Air Force Commander Major General Tomer Bar has set a final date, October 17, for examining pilots’ competence and deciding which of them will continue to serve in the reserves, Channel 13 reported Monday night. The date, in about two weeks, precedes a large exercise taking place at the end of October in Israel with the participation of foreign air forces, most prominently the US Air Force.
On October 17, Maj. Gen. Bar will confer with all his squadron commanders in which they will be required to provide a snapshot of their pilots’ competence and the personnel count. A pilot who will not be on the list as part of the active reserves will risk being dismissed from the force.
There are no independent assessments of the actual scope of the “pilots’ rebellion” that was associated with several petitions, only a few of which were signed, that Israeli mainstream media began to publish in the spring. In general, those pilots, many of whom were no longer on active reserve duty, declared that the government’s judicial reform was leading the country on a path to dictatorship and that they were not willing to fight in the service of a dictator.
The pilots’ protests were linked to similar protests by reservists in other elite units, and the IDF leadership was being accused by politicians and pundits on the right of being too soft on the refuseniks. Meanwhile, more and more news reports suggested some of those elite protesters had been added to the lists without their knowledge, and those who shared the sentiments of the various petitions had no intention of abandoning their posts.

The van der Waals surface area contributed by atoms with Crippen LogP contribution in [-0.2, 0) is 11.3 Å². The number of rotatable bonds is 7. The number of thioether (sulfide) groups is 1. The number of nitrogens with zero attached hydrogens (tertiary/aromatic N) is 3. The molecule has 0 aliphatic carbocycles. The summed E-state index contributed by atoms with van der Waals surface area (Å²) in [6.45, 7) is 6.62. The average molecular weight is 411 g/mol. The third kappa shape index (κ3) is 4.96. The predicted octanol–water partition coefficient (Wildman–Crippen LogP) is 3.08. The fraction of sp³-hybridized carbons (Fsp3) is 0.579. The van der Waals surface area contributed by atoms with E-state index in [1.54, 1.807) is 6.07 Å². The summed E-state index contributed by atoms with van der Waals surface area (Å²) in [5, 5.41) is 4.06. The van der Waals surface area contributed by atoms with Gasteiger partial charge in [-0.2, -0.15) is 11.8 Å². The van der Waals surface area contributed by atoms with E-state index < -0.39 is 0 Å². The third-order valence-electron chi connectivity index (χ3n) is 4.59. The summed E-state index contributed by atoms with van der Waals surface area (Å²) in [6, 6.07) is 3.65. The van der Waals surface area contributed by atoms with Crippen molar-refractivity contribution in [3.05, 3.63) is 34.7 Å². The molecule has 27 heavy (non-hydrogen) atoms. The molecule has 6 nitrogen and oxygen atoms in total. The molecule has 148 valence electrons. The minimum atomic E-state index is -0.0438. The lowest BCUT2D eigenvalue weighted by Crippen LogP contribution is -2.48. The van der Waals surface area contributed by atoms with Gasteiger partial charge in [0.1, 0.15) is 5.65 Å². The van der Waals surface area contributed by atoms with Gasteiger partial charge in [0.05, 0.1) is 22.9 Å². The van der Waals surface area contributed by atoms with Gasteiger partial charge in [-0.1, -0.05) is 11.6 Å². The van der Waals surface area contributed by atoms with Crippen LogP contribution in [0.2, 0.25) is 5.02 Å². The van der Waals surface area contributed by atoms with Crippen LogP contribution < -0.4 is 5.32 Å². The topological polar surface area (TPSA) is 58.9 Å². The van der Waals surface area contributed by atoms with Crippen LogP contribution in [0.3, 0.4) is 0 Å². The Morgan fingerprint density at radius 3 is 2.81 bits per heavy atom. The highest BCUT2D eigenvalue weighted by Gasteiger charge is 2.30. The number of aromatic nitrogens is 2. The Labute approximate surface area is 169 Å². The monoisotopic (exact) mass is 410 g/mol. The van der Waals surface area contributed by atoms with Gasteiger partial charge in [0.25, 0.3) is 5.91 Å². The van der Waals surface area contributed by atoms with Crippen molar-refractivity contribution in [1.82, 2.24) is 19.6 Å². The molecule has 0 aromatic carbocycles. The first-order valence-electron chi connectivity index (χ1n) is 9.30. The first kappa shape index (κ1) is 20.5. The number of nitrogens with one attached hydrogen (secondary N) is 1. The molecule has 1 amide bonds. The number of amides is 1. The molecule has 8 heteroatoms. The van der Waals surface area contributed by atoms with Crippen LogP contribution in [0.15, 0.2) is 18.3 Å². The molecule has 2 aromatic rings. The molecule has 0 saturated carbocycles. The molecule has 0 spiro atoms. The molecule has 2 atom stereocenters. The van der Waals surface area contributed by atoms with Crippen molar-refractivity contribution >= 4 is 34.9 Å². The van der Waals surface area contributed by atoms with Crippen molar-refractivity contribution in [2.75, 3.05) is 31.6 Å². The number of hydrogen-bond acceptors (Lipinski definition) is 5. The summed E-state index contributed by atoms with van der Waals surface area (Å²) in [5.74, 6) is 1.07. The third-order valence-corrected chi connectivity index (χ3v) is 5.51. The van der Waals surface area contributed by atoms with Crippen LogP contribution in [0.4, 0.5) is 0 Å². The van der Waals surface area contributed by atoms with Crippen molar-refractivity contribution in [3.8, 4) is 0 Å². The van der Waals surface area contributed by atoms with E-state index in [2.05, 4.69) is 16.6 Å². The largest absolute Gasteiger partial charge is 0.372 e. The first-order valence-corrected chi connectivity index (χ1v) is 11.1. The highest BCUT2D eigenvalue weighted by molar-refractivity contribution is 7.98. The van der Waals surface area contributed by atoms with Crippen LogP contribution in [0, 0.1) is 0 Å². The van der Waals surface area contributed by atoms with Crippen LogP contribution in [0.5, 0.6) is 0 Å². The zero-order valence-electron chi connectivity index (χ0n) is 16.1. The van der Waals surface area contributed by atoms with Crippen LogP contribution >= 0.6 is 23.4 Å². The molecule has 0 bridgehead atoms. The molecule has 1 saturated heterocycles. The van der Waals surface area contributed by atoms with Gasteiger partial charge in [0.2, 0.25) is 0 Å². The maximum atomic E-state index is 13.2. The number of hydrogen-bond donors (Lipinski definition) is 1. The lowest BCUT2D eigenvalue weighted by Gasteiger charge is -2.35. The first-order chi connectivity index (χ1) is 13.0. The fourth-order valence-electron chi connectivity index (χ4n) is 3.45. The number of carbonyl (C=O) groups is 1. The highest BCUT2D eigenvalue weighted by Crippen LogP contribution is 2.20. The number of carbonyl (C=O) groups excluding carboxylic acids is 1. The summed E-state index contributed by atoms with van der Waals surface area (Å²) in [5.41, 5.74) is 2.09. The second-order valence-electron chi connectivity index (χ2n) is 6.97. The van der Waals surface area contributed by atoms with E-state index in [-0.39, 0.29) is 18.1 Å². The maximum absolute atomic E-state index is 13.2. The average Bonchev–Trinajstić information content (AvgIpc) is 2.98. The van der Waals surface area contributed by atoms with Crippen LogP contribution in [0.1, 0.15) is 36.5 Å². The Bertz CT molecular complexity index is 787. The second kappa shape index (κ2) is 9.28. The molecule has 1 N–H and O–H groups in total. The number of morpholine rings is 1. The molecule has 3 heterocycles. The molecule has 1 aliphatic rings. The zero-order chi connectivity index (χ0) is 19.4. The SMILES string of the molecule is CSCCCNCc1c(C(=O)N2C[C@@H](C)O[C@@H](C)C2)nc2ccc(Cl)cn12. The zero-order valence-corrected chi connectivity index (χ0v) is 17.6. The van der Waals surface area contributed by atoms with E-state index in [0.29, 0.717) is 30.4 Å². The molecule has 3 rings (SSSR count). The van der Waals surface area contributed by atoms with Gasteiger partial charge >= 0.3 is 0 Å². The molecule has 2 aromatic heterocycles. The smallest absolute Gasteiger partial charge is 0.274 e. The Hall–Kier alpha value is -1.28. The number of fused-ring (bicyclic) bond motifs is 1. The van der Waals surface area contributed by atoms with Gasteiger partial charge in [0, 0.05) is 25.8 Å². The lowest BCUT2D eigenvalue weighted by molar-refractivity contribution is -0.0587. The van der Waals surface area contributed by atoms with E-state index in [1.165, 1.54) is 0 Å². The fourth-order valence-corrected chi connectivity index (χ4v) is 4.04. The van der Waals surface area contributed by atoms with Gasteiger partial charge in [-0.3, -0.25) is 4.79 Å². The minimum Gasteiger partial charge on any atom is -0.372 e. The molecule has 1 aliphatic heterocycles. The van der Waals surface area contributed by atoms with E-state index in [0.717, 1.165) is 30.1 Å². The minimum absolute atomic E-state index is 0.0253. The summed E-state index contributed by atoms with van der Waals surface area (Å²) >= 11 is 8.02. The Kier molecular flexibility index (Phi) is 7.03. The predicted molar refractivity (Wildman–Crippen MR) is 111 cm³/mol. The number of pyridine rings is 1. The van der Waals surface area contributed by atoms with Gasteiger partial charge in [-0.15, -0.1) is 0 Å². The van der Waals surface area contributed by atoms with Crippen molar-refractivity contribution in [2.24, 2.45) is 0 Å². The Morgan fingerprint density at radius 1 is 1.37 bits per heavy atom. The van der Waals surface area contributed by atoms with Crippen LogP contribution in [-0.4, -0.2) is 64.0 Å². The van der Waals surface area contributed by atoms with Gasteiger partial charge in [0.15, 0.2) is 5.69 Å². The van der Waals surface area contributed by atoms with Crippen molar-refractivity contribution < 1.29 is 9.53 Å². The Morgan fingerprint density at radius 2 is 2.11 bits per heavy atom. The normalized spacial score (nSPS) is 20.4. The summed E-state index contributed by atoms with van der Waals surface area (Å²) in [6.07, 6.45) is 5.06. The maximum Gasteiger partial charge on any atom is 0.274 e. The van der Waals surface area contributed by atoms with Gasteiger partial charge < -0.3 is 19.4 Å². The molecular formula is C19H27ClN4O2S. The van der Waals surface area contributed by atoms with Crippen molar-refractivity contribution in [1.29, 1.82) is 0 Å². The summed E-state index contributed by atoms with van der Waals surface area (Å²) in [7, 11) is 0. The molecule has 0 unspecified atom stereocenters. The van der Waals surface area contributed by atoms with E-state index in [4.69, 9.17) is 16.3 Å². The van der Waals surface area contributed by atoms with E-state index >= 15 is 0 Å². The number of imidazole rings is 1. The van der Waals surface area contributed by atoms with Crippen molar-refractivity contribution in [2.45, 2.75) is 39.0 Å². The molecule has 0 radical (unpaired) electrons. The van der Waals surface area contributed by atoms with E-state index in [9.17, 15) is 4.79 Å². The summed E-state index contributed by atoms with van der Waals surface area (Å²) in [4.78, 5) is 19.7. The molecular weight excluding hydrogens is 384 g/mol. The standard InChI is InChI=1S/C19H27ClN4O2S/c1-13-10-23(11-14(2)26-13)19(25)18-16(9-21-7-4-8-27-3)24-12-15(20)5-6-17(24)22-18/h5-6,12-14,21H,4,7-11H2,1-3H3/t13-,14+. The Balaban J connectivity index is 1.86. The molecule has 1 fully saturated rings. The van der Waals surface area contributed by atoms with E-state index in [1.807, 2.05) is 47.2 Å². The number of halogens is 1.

In any event, as the protest movement is losing some of its oomph, especially following the brutal anarchists’ attacks on Jews who were trying to pray in public spaces last Yom Kippur, which turned many secular Israelis away from the “movement,” the IAF appears to be getting a grip on the situation within the corps.
For most of the pilots who weren’t reporting for their regular reserve duty training as a protest, the situation is not simple. It is estimated that they stopped reporting for duty in July, and this significantly impaired their pilot qualification. Now the IAF must figure out what’s the real status of their qualification, and which of them is ready to work on rehabilitating their status.
In a meeting last August of the classified subcommittee of the Knesset Foreign Affairs and Defense Committee, a senior IDF official warned that “our enemies recognize that this time the event is different and real.” He was suggesting that what began as a political clash could end up inflicting tangible damage on the country’s security. Now the Air Force is going to determine just how bad is the situation.